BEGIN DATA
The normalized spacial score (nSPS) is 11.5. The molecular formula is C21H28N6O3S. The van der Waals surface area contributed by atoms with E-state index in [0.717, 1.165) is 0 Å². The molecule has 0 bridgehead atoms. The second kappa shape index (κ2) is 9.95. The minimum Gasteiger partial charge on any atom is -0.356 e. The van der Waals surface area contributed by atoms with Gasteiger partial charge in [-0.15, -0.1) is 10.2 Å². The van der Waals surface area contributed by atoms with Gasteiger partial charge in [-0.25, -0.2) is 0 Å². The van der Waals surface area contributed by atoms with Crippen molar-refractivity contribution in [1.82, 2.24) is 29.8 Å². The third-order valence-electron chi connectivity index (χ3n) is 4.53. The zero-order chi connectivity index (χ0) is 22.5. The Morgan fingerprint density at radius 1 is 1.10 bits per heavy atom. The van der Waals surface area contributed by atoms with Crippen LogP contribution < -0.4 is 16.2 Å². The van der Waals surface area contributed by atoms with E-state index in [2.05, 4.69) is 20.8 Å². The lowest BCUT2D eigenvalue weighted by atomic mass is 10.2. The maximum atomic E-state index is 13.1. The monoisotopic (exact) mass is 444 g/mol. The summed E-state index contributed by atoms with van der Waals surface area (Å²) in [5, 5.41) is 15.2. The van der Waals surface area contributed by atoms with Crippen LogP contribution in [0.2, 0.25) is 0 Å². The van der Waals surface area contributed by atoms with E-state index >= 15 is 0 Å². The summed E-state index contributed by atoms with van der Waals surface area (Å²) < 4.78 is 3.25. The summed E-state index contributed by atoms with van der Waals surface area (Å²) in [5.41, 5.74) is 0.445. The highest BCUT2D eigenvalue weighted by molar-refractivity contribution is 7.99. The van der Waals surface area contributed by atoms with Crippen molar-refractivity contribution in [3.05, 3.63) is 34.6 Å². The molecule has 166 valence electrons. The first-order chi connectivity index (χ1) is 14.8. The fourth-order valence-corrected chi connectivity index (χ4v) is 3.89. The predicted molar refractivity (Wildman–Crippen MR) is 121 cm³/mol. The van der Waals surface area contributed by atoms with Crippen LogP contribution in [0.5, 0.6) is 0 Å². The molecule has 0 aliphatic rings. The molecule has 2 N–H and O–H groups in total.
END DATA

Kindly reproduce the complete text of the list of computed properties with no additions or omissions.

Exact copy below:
The normalized spacial score (nSPS) is 11.5. The molecular formula is C21H28N6O3S. The van der Waals surface area contributed by atoms with E-state index in [0.717, 1.165) is 0 Å². The molecule has 0 bridgehead atoms. The second kappa shape index (κ2) is 9.95. The minimum Gasteiger partial charge on any atom is -0.356 e. The van der Waals surface area contributed by atoms with Gasteiger partial charge in [-0.15, -0.1) is 10.2 Å². The van der Waals surface area contributed by atoms with Gasteiger partial charge in [-0.25, -0.2) is 0 Å². The van der Waals surface area contributed by atoms with Crippen molar-refractivity contribution in [1.82, 2.24) is 29.8 Å². The third-order valence-electron chi connectivity index (χ3n) is 4.53. The zero-order chi connectivity index (χ0) is 22.5. The Morgan fingerprint density at radius 1 is 1.10 bits per heavy atom. The van der Waals surface area contributed by atoms with Crippen LogP contribution < -0.4 is 16.2 Å². The van der Waals surface area contributed by atoms with E-state index in [2.05, 4.69) is 20.8 Å². The lowest BCUT2D eigenvalue weighted by atomic mass is 10.2. The maximum atomic E-state index is 13.1. The monoisotopic (exact) mass is 444 g/mol. The summed E-state index contributed by atoms with van der Waals surface area (Å²) in [5, 5.41) is 15.2. The van der Waals surface area contributed by atoms with Crippen LogP contribution in [0.2, 0.25) is 0 Å². The van der Waals surface area contributed by atoms with E-state index >= 15 is 0 Å². The summed E-state index contributed by atoms with van der Waals surface area (Å²) < 4.78 is 3.25. The summed E-state index contributed by atoms with van der Waals surface area (Å²) in [5.41, 5.74) is 0.445. The highest BCUT2D eigenvalue weighted by molar-refractivity contribution is 7.99. The van der Waals surface area contributed by atoms with Crippen molar-refractivity contribution in [3.05, 3.63) is 34.6 Å². The molecule has 166 valence electrons. The first-order chi connectivity index (χ1) is 14.8. The fourth-order valence-corrected chi connectivity index (χ4v) is 3.89. The predicted molar refractivity (Wildman–Crippen MR) is 121 cm³/mol. The van der Waals surface area contributed by atoms with Crippen LogP contribution in [0.5, 0.6) is 0 Å². The molecule has 0 aliphatic rings. The molecule has 2 N–H and O–H groups in total.